Current Issues Channel

Ruth Porter and Andrew Lilico: Austerity on trial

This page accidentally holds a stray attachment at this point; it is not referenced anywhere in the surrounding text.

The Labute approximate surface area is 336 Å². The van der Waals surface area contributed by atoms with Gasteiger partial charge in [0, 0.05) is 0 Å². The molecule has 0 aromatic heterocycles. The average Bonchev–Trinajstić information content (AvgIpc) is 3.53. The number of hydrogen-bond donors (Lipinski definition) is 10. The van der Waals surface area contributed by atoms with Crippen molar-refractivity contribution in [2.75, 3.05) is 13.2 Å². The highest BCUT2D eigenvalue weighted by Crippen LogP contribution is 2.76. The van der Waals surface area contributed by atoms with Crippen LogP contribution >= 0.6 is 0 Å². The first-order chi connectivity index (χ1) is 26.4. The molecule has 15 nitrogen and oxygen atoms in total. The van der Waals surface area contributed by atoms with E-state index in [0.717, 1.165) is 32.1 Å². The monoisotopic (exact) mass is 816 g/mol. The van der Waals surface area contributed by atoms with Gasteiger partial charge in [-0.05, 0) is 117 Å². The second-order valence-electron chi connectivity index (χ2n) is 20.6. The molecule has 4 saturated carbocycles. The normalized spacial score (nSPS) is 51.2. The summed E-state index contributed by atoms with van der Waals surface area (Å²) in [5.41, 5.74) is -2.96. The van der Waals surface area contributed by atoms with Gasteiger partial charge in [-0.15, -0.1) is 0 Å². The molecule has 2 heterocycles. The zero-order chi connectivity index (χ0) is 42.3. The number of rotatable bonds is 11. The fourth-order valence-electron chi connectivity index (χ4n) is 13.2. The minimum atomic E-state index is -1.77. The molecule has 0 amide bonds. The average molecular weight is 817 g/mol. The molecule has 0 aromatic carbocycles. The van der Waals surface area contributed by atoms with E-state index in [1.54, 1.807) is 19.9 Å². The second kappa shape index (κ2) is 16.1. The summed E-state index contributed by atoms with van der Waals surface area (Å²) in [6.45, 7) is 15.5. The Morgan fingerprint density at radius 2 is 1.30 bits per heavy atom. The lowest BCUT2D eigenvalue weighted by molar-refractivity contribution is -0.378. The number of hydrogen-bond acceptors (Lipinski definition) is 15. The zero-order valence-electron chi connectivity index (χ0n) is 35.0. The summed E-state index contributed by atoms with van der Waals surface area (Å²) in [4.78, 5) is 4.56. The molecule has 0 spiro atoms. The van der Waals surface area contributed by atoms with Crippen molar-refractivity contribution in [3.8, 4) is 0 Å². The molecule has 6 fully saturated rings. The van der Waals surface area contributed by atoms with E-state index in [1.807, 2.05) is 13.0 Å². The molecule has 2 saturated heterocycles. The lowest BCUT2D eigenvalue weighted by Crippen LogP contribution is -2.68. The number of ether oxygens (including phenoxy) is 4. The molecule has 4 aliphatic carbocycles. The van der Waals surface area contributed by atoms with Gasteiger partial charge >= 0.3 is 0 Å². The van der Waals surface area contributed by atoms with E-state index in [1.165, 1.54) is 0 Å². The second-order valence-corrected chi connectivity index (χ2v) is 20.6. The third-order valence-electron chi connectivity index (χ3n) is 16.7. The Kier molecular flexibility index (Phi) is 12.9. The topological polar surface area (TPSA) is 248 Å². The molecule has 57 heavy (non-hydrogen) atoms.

Speaker(s): Hugh Tomlinson, Karon Monaghan, Martin Howe, Tim Frost, Will Hutton, Andrew Lilico, Ruth Porter, Magdalena Sepulveda, Polly Toynbee Recorded on 1 March 2013 in Sheikh Zayed Theatre, New Academic Building. Does UK government policy on economic austerity breach international human rights law? In an innovative legal proceedings, the charges will be brought, and 'Austerity' defended, by a team of legal experts, backed by distinguished human rights and other specialist witnesses from the UK and around the world. Overseen by a leading barrister acting as judge, the trial will end with a verdict delivered by a jury of children and young people, as well as the audience, and a chance for questions to be posed to the expert witnesses on what the future holds. Tim Frost is a non-executive director of Cairn Capital Group Limited, a full-service credit asset management firm. Prior to joining Cairn Capital he spent 15 years at JP Morgan, latterly as European head of credit sales, trading and research. Among other things he helped in the building of JP Morgan’s European credit derivatives business and served on JP Morgan’s European credit and rates executive committee. Tim is a governor of LSE. Martin Howe is a barrister at 8 New Square, focussing on intellectual property, European Community law, data protection and commercial and public law. He is a member of the Coalition Government's Commission which has been set up to look into the case for a Bill of Rights. Will Hutton is the principal of Hertford College, Oxford University. He is also the chair of the Big Innovation Centre at The Work Foundation – the most influential voice on work, employment and organisation issues in the UK. Will is a governor of LSE. Andrew Lilico is the chairman of Europe Economics, a fellow of the Institute of Economic Affairs and a member of the IEA/Sunday Times Monetary Policy Committee. As chief economist of Policy Exchange from 2009-10 he produced what the BBC has described as the "essential theory" behind the Coalition's initial deficit reduction strategy. Karon Monaghan is a barrister at Matrix Chambers and principally specialises in equality and human rights law. he was an adviser to the government's Women and Equality Unit on the Discrimination Law Review which preceded the Equality Act 201